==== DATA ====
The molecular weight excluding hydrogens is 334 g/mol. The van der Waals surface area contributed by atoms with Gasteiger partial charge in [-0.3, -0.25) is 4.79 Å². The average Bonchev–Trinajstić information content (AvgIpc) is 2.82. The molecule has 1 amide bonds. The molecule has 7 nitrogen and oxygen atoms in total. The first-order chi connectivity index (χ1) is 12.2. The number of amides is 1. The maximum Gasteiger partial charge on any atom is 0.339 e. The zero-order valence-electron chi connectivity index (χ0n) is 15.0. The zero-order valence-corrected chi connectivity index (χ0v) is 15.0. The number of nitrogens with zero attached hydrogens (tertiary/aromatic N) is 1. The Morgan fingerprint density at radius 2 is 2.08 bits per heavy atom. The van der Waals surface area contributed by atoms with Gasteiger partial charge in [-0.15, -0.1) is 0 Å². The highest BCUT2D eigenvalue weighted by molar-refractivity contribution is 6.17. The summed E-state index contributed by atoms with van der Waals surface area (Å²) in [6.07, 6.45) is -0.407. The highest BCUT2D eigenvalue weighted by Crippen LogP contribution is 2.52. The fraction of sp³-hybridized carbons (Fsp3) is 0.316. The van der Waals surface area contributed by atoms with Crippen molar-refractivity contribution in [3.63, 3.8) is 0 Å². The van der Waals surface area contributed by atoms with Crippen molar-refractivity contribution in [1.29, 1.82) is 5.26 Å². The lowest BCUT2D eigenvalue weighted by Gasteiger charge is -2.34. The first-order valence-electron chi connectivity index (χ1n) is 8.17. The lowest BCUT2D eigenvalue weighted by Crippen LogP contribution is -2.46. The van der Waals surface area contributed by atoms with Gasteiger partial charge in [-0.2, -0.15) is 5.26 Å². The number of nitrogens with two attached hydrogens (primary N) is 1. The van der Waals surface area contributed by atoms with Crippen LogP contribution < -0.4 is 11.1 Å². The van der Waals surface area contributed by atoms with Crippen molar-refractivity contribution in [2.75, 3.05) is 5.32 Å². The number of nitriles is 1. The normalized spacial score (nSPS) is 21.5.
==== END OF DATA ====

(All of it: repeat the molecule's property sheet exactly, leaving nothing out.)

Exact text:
The molecular weight excluding hydrogens is 334 g/mol. The van der Waals surface area contributed by atoms with Gasteiger partial charge in [-0.3, -0.25) is 4.79 Å². The average Bonchev–Trinajstić information content (AvgIpc) is 2.82. The molecule has 1 amide bonds. The molecule has 7 nitrogen and oxygen atoms in total. The first-order chi connectivity index (χ1) is 12.2. The number of amides is 1. The maximum Gasteiger partial charge on any atom is 0.339 e. The zero-order valence-electron chi connectivity index (χ0n) is 15.0. The zero-order valence-corrected chi connectivity index (χ0v) is 15.0. The number of nitrogens with zero attached hydrogens (tertiary/aromatic N) is 1. The Morgan fingerprint density at radius 2 is 2.08 bits per heavy atom. The van der Waals surface area contributed by atoms with Gasteiger partial charge in [-0.15, -0.1) is 0 Å². The highest BCUT2D eigenvalue weighted by molar-refractivity contribution is 6.17. The summed E-state index contributed by atoms with van der Waals surface area (Å²) in [6.07, 6.45) is -0.407. The highest BCUT2D eigenvalue weighted by Crippen LogP contribution is 2.52. The fraction of sp³-hybridized carbons (Fsp3) is 0.316. The van der Waals surface area contributed by atoms with Crippen molar-refractivity contribution in [3.63, 3.8) is 0 Å². The van der Waals surface area contributed by atoms with Crippen molar-refractivity contribution in [1.29, 1.82) is 5.26 Å². The lowest BCUT2D eigenvalue weighted by Gasteiger charge is -2.34. The first-order valence-electron chi connectivity index (χ1n) is 8.17. The lowest BCUT2D eigenvalue weighted by Crippen LogP contribution is -2.46. The van der Waals surface area contributed by atoms with Gasteiger partial charge in [-0.2, -0.15) is 5.26 Å². The number of nitrogens with two attached hydrogens (primary N) is 1. The van der Waals surface area contributed by atoms with Crippen LogP contribution < -0.4 is 11.1 Å². The van der Waals surface area contributed by atoms with Crippen molar-refractivity contribution in [2.75, 3.05) is 5.32 Å². The number of nitriles is 1. The normalized spacial score (nSPS) is 21.5.